In the Court's second screening order in this case, the Court found that Plaintiff once again failed to state a cognizable section 1983 claim. (ECF No. 20). The SAC focused less on Plaintiff's E-yard Kitchen duty and more on the retaliation and conspiracy claims, but once again the complaint lacked sufficient facts that would demonstrate that any adverse action was due to Plaintiff filing grievances. Because Plaintiff had not stated a cognizable claim under federal law, the Court could not to exercise supplemental jurisdiction over Plaintiff's state law claims. The Court did not make a determination about the viability of Plaintiff's state law claims. The Court once again provided Plaintiff with the applicable legal standards, and gave Plaintiff leave to amend.

         The TAC does not contain any new factual allegations. In fact, the section containing Plaintiff's factual allegations is one paragraph long, as follows:

On 7-17-15 Plaintiff Henry 8th and 14th Amendments was grossly violated by all three defendants (Miranda, Torres, and Luna) to cruel and unusual punishment to cause great harm in a maliciously and sadistically way. Plaintiff receive five false write-ups accusations that was done in retaliation for Plaintiff exercising of his constitutional rights. Plaintiff allege the false write-ups and the adverse job position were given to Plaintiff in retaliation for written complaints against defendants and saying hello to female staff.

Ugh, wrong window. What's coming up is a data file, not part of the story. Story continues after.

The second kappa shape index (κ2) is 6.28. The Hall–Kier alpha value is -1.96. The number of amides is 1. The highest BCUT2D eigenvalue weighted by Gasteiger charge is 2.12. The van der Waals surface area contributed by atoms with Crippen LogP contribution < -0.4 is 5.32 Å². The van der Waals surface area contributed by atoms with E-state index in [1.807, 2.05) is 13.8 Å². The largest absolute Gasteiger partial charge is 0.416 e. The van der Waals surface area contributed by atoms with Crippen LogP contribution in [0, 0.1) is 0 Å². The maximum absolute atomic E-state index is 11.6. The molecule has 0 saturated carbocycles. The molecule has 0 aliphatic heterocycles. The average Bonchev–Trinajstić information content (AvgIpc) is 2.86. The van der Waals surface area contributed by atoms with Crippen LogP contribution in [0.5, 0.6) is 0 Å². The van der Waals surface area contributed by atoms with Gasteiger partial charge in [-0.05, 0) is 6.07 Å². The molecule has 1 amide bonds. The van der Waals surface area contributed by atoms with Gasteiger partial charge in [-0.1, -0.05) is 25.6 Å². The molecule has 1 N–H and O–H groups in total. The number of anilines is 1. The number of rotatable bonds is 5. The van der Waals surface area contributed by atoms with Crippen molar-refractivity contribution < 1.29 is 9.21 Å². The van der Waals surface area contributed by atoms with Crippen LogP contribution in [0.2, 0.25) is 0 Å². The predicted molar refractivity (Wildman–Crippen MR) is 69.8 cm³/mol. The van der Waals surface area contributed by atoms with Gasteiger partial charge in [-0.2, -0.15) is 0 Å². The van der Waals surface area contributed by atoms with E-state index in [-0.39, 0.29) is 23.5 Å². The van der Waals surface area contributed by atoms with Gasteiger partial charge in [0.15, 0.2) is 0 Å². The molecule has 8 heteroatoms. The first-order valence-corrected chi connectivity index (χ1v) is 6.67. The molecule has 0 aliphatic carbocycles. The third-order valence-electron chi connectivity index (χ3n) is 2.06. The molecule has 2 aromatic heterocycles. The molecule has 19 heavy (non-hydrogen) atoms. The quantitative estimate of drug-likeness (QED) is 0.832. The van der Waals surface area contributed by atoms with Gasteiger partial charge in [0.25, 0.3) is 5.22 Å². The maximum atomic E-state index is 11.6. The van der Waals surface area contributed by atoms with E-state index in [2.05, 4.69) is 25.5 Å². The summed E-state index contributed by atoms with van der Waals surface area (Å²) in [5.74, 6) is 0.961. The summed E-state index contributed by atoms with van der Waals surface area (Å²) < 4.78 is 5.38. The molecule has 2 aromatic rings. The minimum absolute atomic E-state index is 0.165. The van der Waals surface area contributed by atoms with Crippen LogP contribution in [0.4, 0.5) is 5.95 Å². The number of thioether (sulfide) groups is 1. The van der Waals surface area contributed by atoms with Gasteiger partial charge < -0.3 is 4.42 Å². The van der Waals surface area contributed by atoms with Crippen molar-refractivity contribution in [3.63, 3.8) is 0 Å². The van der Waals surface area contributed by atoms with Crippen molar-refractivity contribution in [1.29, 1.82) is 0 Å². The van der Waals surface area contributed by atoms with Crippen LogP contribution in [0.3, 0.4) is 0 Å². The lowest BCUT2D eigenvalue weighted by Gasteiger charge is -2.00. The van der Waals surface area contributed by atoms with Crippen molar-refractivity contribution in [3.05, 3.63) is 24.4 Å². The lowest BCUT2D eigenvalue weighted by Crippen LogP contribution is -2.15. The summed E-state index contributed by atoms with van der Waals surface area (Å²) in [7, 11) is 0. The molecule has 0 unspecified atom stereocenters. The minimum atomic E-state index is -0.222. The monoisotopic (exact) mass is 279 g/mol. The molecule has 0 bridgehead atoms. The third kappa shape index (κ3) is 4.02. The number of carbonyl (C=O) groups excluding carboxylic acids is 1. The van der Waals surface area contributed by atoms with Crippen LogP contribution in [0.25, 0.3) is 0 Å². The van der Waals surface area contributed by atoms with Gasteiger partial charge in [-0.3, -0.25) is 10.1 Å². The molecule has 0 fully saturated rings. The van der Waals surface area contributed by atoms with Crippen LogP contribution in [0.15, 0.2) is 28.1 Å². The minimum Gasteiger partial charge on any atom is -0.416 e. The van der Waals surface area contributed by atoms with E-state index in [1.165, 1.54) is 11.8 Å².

(ECF No. 23, at p. 3). For the reasons stated in previous orders, and because this statement lacks facts supporting the legal conclusions, these allegations do not state a claim for violation of constitutional law.

         Accordingly, the Court finds that Plaintiff's TAC fails to state a claim upon which relief may be granted under § 1983. Because Plaintiff has failed to state a claim under federal law, the Court cannot exercise supplemental jurisdiction over Plaintiff's state law claims (although it does not appear that Plaintiff's TAC included any state law claims in this version of the complaint).

         The Court will not give Plaintiff further leave to amend. After providing ample guidance, the Court has twice granted Plaintiff leave to amend the complaint. Plaintiff has now filed three complaints[2] without stating any claims upon which relief may be granted under § 1983. The Court finds that Plaintiff cannot cure the deficiencies outlined above and in the two prior screening orders by amendment, and therefore will not grant further leave to amend. 28 U.S.C. § 1915(e)(2)(B)(ii); Lopez v. Smith, 203 F.3d 1122, 1127 (9th Cir. 2000).

         Plaintiff's § 1983 claims will be dismissed with prejudice, because Plaintiff failed to state a claim upon which relief may be granted. Because the Court has declined to exercise supplemental jurisdiction over Plaintiff's state law claims, to the extent that Plaintiff attempted to assert state law claims in his TAC, the Court will dismiss those claims without prejudice.

         Accordingly, based on the foregoing, IT IS HEREBY ORDERED that:

1. This action is DISMISSED pursuant to 28 U.S.C. ยง 1915A and 28 U.S.C. ...